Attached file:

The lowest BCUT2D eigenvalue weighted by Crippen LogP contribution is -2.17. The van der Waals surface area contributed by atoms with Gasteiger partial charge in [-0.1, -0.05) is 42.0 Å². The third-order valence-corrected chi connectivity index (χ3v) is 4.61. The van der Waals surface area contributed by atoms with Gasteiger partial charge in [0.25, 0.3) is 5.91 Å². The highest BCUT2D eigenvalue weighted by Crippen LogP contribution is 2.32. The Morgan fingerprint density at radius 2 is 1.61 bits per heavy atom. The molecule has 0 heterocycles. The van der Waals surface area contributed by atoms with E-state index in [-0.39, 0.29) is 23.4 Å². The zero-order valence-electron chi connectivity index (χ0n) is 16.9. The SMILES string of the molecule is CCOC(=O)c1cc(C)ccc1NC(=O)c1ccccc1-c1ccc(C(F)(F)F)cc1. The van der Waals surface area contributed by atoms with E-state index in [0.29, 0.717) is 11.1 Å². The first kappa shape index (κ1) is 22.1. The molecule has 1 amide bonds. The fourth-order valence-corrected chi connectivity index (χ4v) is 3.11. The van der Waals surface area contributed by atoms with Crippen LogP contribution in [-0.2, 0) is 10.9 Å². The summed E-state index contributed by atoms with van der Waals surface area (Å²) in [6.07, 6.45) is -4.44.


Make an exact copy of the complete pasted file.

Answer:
The lowest BCUT2D eigenvalue weighted by Crippen LogP contribution is -2.17. The van der Waals surface area contributed by atoms with Gasteiger partial charge in [-0.1, -0.05) is 42.0 Å². The third-order valence-corrected chi connectivity index (χ3v) is 4.61. The van der Waals surface area contributed by atoms with Gasteiger partial charge in [0.25, 0.3) is 5.91 Å². The highest BCUT2D eigenvalue weighted by Crippen LogP contribution is 2.32. The Morgan fingerprint density at radius 2 is 1.61 bits per heavy atom. The molecule has 0 heterocycles. The van der Waals surface area contributed by atoms with E-state index in [-0.39, 0.29) is 23.4 Å². The zero-order valence-electron chi connectivity index (χ0n) is 16.9. The SMILES string of the molecule is CCOC(=O)c1cc(C)ccc1NC(=O)c1ccccc1-c1ccc(C(F)(F)F)cc1. The van der Waals surface area contributed by atoms with E-state index in [0.29, 0.717) is 11.1 Å². The first kappa shape index (κ1) is 22.1. The molecule has 1 amide bonds. The fourth-order valence-corrected chi connectivity index (χ4v) is 3.11. The van der Waals surface area contributed by atoms with Crippen LogP contribution in [-0.2, 0) is 10.9 Å². The summed E-state index contributed by atoms with van der Waals surface area (Å²) in [6.07, 6.45) is -4.44.